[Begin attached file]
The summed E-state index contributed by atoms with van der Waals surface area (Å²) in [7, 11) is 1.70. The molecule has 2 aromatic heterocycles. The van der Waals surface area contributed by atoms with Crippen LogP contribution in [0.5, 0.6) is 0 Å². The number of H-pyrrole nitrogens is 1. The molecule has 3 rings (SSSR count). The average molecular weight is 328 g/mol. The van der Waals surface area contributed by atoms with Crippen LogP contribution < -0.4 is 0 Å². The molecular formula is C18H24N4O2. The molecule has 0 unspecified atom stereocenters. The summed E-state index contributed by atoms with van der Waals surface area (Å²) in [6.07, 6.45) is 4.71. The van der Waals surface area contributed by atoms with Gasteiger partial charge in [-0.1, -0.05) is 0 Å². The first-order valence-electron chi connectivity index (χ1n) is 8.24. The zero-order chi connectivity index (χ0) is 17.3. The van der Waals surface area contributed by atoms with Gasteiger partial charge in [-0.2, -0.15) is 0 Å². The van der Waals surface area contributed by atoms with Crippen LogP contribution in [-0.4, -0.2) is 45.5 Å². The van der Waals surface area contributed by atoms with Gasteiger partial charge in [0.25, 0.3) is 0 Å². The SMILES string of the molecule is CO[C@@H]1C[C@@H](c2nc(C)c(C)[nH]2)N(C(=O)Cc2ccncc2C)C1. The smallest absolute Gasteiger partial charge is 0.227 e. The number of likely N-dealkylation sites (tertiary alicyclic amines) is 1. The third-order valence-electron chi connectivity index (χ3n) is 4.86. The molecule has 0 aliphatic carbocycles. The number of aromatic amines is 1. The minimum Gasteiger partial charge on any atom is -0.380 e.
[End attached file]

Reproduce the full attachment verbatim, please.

The summed E-state index contributed by atoms with van der Waals surface area (Å²) in [7, 11) is 1.70. The molecule has 2 aromatic heterocycles. The van der Waals surface area contributed by atoms with Crippen LogP contribution in [0.5, 0.6) is 0 Å². The number of H-pyrrole nitrogens is 1. The molecule has 3 rings (SSSR count). The average molecular weight is 328 g/mol. The van der Waals surface area contributed by atoms with Crippen LogP contribution < -0.4 is 0 Å². The molecular formula is C18H24N4O2. The molecule has 0 unspecified atom stereocenters. The summed E-state index contributed by atoms with van der Waals surface area (Å²) in [6.07, 6.45) is 4.71. The van der Waals surface area contributed by atoms with Gasteiger partial charge in [-0.1, -0.05) is 0 Å². The first-order valence-electron chi connectivity index (χ1n) is 8.24. The zero-order chi connectivity index (χ0) is 17.3. The van der Waals surface area contributed by atoms with Gasteiger partial charge in [-0.2, -0.15) is 0 Å². The van der Waals surface area contributed by atoms with Crippen LogP contribution in [-0.4, -0.2) is 45.5 Å². The van der Waals surface area contributed by atoms with Gasteiger partial charge in [0.25, 0.3) is 0 Å². The SMILES string of the molecule is CO[C@@H]1C[C@@H](c2nc(C)c(C)[nH]2)N(C(=O)Cc2ccncc2C)C1. The smallest absolute Gasteiger partial charge is 0.227 e. The number of likely N-dealkylation sites (tertiary alicyclic amines) is 1. The third-order valence-electron chi connectivity index (χ3n) is 4.86. The molecule has 0 aliphatic carbocycles. The number of aromatic amines is 1. The minimum Gasteiger partial charge on any atom is -0.380 e.